Assisting People with Mobility Limitations

Bureau of EMS, Trauma & Preparedness Logo


Assisting People with Mobility Limitations

Alice Frame, MA - MDHHS Disabilities Health Unit Program Coordinator

In Michigan, roughly 15% of adults have a mobility disability of some kind.  It is one of the most common types of disabilities among adults. In an emergency, that percentage is likely to go up from injury or loss of equipment.  

Having a mobility limitation does not only mean someone uses a wheelchair. Emergency responders may encounter people with all types of mobility aids such as walkers, canes, crutches, wheelchairs, and motorized chairs. Some people with mobility limitations don’t use any assistive devices.  It may just take more time for them to complete a task. In this case, it may be hard to tell looking at a person that he or she has a mobility limitation. 

Some people with mobility limitations may also have cognitive impairments, however the suggestions below only apply to those with mobility limitations. Different strategies may be necessary for individuals who have multiple disabilities:   

  • Always ask a person before helping. Try to respect the person’s independence as much as possible. Not making assumptions about how a person uses assistive devices demonstrates a respect for their independence.  If speed is the primary concern, tell the person before assisting them.
  • Sit or kneel to be at eye level when talking to someone using a wheelchair or seated mobility aid.  This makes it easier for the person to follow the conversation and also shows respect.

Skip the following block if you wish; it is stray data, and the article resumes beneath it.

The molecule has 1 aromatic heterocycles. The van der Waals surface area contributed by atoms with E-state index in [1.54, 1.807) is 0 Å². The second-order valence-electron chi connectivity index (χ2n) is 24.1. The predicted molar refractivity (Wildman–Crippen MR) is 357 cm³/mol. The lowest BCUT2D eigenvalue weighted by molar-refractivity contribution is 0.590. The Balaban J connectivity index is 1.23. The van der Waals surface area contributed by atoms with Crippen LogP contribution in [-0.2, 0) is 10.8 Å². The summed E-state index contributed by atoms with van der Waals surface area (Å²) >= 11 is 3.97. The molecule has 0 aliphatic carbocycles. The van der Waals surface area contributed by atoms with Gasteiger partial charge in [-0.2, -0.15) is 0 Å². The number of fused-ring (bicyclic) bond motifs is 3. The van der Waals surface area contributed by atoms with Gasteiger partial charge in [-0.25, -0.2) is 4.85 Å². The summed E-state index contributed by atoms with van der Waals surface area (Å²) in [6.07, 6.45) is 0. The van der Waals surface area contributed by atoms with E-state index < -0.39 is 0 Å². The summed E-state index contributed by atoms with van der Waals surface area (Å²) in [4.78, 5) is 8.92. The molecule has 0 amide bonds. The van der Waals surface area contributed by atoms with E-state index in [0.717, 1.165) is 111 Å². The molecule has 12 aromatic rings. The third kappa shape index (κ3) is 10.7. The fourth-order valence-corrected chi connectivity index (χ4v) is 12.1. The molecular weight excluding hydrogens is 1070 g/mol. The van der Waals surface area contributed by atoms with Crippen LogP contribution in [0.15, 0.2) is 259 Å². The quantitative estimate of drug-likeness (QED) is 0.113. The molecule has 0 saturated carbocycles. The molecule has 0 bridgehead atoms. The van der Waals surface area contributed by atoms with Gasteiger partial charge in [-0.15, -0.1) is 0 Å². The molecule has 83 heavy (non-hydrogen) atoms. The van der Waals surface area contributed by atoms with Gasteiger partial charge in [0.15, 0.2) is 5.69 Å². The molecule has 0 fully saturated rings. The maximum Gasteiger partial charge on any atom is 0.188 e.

• If a person must be picked up, ask first.  They may be able to suggest the best way to do so without causing harm to them, you, or their equipment. 
  • If possible, ensure the mobility aid stays with the person.  Otherwise, they will not be able to retain their independence throughout the emergency response.  However, different situations present different issues.  For example, during a vaccine clinic, keeping a person and their mobility aid together is easier than during decontamination after exposure to a harmful substance.  The best way to learn how to handle more difficult situations where separation may be necessary is to exercise the process with people who use mobility aids.  Sharing information will help improve processes and ensure those with mobility issues are helped in the best way possible.

When in doubt, always ask the person what help he or she needs and go from there.  A person with a disability is the best judge of their abilities and needs.